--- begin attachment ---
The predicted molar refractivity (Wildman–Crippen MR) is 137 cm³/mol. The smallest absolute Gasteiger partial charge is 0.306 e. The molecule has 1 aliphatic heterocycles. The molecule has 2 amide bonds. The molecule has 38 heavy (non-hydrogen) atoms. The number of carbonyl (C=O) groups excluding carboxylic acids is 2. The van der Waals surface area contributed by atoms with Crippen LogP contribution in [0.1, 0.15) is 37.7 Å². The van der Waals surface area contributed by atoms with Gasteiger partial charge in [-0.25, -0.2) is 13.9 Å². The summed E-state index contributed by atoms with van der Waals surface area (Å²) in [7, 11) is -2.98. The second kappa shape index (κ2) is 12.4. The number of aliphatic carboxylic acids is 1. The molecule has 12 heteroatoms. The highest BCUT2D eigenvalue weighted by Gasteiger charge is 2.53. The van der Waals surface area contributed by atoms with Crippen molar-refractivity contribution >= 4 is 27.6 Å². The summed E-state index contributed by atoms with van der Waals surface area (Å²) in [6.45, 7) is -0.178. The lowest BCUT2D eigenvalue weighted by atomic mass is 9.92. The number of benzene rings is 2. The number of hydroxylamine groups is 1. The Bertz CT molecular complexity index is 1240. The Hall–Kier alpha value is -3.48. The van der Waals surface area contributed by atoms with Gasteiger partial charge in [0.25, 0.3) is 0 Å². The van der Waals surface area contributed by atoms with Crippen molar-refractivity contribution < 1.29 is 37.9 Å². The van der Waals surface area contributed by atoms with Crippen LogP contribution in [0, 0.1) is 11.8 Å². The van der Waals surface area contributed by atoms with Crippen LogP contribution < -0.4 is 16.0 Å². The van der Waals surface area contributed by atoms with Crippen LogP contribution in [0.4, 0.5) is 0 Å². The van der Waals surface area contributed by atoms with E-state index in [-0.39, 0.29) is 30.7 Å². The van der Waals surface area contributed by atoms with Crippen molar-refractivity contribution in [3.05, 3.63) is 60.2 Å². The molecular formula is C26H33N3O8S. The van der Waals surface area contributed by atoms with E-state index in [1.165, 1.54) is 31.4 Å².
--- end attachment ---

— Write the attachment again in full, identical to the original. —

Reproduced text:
The predicted molar refractivity (Wildman–Crippen MR) is 137 cm³/mol. The smallest absolute Gasteiger partial charge is 0.306 e. The molecule has 1 aliphatic heterocycles. The molecule has 2 amide bonds. The molecule has 38 heavy (non-hydrogen) atoms. The number of carbonyl (C=O) groups excluding carboxylic acids is 2. The van der Waals surface area contributed by atoms with Crippen LogP contribution in [0.1, 0.15) is 37.7 Å². The van der Waals surface area contributed by atoms with Gasteiger partial charge in [-0.25, -0.2) is 13.9 Å². The summed E-state index contributed by atoms with van der Waals surface area (Å²) in [7, 11) is -2.98. The second kappa shape index (κ2) is 12.4. The number of aliphatic carboxylic acids is 1. The molecule has 12 heteroatoms. The highest BCUT2D eigenvalue weighted by Gasteiger charge is 2.53. The van der Waals surface area contributed by atoms with Crippen molar-refractivity contribution >= 4 is 27.6 Å². The summed E-state index contributed by atoms with van der Waals surface area (Å²) in [6.45, 7) is -0.178. The lowest BCUT2D eigenvalue weighted by atomic mass is 9.92. The number of benzene rings is 2. The number of hydroxylamine groups is 1. The Bertz CT molecular complexity index is 1240. The Hall–Kier alpha value is -3.48. The van der Waals surface area contributed by atoms with Gasteiger partial charge in [0.25, 0.3) is 0 Å². The van der Waals surface area contributed by atoms with Crippen molar-refractivity contribution < 1.29 is 37.9 Å². The van der Waals surface area contributed by atoms with Crippen LogP contribution in [0, 0.1) is 11.8 Å². The van der Waals surface area contributed by atoms with Crippen LogP contribution < -0.4 is 16.0 Å². The van der Waals surface area contributed by atoms with Crippen LogP contribution in [0.4, 0.5) is 0 Å². The van der Waals surface area contributed by atoms with E-state index in [-0.39, 0.29) is 30.7 Å². The van der Waals surface area contributed by atoms with Crippen molar-refractivity contribution in [3.05, 3.63) is 60.2 Å². The molecular formula is C26H33N3O8S. The van der Waals surface area contributed by atoms with E-state index in [1.165, 1.54) is 31.4 Å².